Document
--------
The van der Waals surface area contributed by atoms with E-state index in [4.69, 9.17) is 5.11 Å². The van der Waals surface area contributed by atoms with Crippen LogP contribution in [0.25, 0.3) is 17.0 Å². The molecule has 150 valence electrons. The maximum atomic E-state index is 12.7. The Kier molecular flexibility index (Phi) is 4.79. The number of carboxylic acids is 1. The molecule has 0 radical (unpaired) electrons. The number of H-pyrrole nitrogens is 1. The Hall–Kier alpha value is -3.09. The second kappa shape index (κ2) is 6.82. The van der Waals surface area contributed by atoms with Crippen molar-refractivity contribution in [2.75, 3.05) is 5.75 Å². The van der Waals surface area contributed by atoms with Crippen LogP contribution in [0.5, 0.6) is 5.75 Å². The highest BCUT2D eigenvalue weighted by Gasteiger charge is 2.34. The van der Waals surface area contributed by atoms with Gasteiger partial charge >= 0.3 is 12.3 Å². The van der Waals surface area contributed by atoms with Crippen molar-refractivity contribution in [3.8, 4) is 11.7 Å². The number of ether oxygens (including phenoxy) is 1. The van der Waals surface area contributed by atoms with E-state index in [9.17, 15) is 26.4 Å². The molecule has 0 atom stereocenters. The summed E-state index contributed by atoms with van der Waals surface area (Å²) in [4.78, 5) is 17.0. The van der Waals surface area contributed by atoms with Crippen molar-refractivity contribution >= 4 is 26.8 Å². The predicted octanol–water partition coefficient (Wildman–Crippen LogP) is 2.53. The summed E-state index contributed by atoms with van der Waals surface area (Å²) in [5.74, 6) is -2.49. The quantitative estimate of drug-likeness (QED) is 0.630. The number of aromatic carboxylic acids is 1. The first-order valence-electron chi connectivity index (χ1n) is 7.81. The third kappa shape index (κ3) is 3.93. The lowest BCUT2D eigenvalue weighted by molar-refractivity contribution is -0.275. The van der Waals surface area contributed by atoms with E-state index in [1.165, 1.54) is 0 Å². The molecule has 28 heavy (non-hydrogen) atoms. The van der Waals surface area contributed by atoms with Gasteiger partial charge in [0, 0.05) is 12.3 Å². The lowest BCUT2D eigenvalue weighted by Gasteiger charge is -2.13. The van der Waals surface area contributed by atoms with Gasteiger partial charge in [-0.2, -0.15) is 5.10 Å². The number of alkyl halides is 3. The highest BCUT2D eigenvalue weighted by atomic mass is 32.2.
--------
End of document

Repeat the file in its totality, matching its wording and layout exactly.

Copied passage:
The van der Waals surface area contributed by atoms with E-state index in [4.69, 9.17) is 5.11 Å². The van der Waals surface area contributed by atoms with Crippen LogP contribution in [0.25, 0.3) is 17.0 Å². The molecule has 150 valence electrons. The maximum atomic E-state index is 12.7. The Kier molecular flexibility index (Phi) is 4.79. The number of carboxylic acids is 1. The molecule has 0 radical (unpaired) electrons. The number of H-pyrrole nitrogens is 1. The Hall–Kier alpha value is -3.09. The second kappa shape index (κ2) is 6.82. The van der Waals surface area contributed by atoms with Crippen molar-refractivity contribution in [2.75, 3.05) is 5.75 Å². The van der Waals surface area contributed by atoms with Crippen LogP contribution in [0.5, 0.6) is 5.75 Å². The highest BCUT2D eigenvalue weighted by Gasteiger charge is 2.34. The van der Waals surface area contributed by atoms with Gasteiger partial charge >= 0.3 is 12.3 Å². The van der Waals surface area contributed by atoms with Crippen molar-refractivity contribution in [3.8, 4) is 11.7 Å². The number of ether oxygens (including phenoxy) is 1. The van der Waals surface area contributed by atoms with E-state index in [9.17, 15) is 26.4 Å². The molecule has 0 atom stereocenters. The summed E-state index contributed by atoms with van der Waals surface area (Å²) in [4.78, 5) is 17.0. The van der Waals surface area contributed by atoms with Crippen molar-refractivity contribution >= 4 is 26.8 Å². The predicted octanol–water partition coefficient (Wildman–Crippen LogP) is 2.53. The summed E-state index contributed by atoms with van der Waals surface area (Å²) in [5.74, 6) is -2.49. The quantitative estimate of drug-likeness (QED) is 0.630. The number of aromatic carboxylic acids is 1. The first-order valence-electron chi connectivity index (χ1n) is 7.81. The third kappa shape index (κ3) is 3.93. The lowest BCUT2D eigenvalue weighted by molar-refractivity contribution is -0.275. The van der Waals surface area contributed by atoms with E-state index in [1.165, 1.54) is 0 Å². The molecule has 28 heavy (non-hydrogen) atoms. The van der Waals surface area contributed by atoms with Gasteiger partial charge in [0, 0.05) is 12.3 Å². The lowest BCUT2D eigenvalue weighted by Gasteiger charge is -2.13. The van der Waals surface area contributed by atoms with Gasteiger partial charge in [-0.2, -0.15) is 5.10 Å². The number of alkyl halides is 3. The highest BCUT2D eigenvalue weighted by atomic mass is 32.2.